(Bloomberg) -- The world’s biggest money managers look poised to revive wilting stocks with $250 billion of investments that could spark buying by quant-momentum traders -- adding 10% to equity values by the end of June.
JPMorgan Chase & Co. projects sovereign wealth, pension funds and balanced mutual funds will tilt their portfolios in favor of the asset class in the coming weeks to meet allocation targets, in the largest rebalancing drive since the first quarter of 2020.
The fresh allocations may encourage a risk-on reversal among Commodity Trading Advisors – an influential group of trend-chasing systematic investors who are currently bearishly positioned.
All this could wield an outsize influence on stock prices in the current climate of poor liquidity, as investors struggle to buy and sell in size without moving the underlying market.
“Given how low equity market depth is at the moment, the cumulative impact of this rebalancing flow on equities by the end of June could exceed 10%,” JPMorgan strategist Nikolaos Panigirtzoglou said in an interview.
The optimistic scenario touted by Panigirtzoglou, a widely followed expert on Wall Street capital flows, comes as US stocks flirted with a bear market last week as threats to economic growth and Federal Reserve hawkishness spark investor anxiety.
JPMorgan strategists have been beating the bullish drum for months, making them outliers in an increasingly bearish market. Morgan Stanley strategist Michael Wilson warned Monday that the main US stock gauge could fall 13% from current levels amid mounting risks to the economic expansion. Participants in an MLIV survey expect a further 10% decline from Friday’s closing level.
JPMorgan had forecast a boost to global markets of as much as 10% from quarterly rebalancing flows in March -- while that proved over-optimistic the MSCI World Index nevertheless clocked up an advance of 2.5%, the only month of gains all year.
Pension and sovereign wealth funds that form the backbone of the investing community typically rebalance their market exposures every quarter to get back to their allocations of 60% stocks and 40% bonds.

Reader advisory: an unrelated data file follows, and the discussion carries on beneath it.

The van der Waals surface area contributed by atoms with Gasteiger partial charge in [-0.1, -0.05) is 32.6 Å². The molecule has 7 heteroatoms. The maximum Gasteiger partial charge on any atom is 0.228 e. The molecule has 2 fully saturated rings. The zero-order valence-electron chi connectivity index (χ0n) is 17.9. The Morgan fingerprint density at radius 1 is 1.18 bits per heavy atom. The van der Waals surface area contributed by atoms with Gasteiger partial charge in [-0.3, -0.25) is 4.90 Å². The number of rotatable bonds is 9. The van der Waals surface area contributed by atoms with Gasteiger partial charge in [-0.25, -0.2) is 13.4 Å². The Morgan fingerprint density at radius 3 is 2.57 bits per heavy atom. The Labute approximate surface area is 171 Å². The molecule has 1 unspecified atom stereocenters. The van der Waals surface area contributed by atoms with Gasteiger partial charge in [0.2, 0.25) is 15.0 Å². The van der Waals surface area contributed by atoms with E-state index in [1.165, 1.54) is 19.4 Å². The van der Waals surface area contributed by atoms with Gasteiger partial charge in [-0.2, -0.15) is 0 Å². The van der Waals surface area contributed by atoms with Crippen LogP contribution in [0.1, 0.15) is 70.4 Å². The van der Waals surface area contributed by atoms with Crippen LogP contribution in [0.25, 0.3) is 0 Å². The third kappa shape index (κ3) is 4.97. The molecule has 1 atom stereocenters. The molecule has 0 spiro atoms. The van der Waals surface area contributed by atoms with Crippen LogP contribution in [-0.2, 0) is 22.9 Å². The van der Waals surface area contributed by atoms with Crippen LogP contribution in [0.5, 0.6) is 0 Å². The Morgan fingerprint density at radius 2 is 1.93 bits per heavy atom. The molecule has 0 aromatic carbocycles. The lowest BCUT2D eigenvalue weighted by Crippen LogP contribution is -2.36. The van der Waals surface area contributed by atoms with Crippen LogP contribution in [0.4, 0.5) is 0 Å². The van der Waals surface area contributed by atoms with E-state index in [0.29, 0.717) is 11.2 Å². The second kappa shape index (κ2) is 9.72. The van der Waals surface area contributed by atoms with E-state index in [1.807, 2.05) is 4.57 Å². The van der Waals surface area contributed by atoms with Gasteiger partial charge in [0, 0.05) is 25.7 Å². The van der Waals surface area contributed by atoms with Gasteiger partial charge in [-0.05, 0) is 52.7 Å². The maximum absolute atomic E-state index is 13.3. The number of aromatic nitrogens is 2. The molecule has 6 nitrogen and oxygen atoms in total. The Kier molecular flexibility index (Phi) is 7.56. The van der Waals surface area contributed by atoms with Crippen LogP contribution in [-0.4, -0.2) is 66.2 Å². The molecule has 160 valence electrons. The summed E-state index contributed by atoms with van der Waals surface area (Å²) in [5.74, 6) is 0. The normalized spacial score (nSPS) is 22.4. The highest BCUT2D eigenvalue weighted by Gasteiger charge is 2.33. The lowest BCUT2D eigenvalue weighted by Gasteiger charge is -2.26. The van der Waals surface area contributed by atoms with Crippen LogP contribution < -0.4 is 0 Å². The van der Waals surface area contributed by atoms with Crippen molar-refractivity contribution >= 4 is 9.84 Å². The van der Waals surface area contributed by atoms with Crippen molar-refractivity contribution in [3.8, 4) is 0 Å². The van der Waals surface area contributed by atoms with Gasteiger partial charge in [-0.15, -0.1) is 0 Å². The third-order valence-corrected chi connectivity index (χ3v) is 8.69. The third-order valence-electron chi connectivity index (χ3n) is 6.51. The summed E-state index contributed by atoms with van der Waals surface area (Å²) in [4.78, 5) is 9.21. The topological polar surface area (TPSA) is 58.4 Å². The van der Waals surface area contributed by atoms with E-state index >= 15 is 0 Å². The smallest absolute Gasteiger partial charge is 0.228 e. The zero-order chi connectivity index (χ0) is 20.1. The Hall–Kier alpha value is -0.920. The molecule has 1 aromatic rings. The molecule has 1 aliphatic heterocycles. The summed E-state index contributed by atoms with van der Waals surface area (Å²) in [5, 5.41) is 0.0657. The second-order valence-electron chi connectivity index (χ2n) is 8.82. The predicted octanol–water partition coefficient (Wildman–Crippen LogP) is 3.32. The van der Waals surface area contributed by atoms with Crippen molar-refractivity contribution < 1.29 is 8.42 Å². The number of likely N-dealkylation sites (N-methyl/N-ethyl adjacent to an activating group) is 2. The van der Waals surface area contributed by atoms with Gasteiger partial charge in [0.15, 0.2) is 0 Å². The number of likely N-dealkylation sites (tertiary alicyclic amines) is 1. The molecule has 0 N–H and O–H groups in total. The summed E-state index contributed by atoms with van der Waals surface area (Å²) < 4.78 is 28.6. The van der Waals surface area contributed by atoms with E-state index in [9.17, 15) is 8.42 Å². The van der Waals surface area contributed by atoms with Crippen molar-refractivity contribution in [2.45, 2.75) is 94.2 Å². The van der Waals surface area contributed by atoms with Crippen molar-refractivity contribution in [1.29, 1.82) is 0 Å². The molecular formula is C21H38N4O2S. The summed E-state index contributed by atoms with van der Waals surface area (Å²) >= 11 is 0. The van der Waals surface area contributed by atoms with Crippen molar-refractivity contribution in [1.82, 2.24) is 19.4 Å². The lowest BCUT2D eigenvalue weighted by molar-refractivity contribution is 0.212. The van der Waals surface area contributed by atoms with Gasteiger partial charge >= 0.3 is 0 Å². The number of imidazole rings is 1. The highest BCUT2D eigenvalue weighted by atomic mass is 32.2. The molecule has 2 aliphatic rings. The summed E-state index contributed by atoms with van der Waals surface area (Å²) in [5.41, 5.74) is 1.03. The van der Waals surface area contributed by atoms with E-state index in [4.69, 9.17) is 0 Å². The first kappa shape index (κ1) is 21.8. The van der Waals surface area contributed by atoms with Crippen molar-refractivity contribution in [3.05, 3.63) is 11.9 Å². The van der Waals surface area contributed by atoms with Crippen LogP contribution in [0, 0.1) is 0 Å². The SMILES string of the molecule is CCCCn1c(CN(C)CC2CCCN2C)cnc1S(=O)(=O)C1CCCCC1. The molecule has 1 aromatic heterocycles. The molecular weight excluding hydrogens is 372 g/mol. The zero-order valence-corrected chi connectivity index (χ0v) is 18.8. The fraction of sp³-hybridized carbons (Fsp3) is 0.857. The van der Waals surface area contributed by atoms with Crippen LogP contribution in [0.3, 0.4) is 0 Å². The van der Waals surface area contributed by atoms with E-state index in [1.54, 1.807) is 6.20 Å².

Declines in stock market values have now left them short of their targets. To get back to balance, they’ll start to move about $45 billlion from bonds to stocks by month end, and then shift another $207 billion by the end of June, according to the US bank.
U.S. defined benefit pension plans -- which manage $7.5 trillion of assets -- would need to shift up to $167 billion into equities to meet their long-term targets and bring them back to March levels.
According to JPMorgan calculations, Japan’s $1.6 trillion GPIF, the world’s largest pension fund, would have to buy $16 billion of equities to get back to its target by the end of the quarter. The $1.3 trillion Norwegian Oil Fund could move $13 billion into the stock market while the Swiss National Bank could buy $11 billion by quarter-end.
Internal limits at pension funds are less strict than sovereign wealth funds and balanced mutual funds so the rebalancing flows may be smaller than calculated.
Spokespeople for SNB and Norges Bank Investment Management -- which manages the Norwegian Oil Fund -- declined to comment. A spokesperson for GPIF didn’t immediately respond to an email outside of business hours seeking comment.
The S&P 500 is down more than 18% from its high and slipped into a bear market during Friday’s session. The selloff has sent the index deeper into a seventh weekly decline that would make the longest losing streak since the dotcom bubble burst more than two decades ago.
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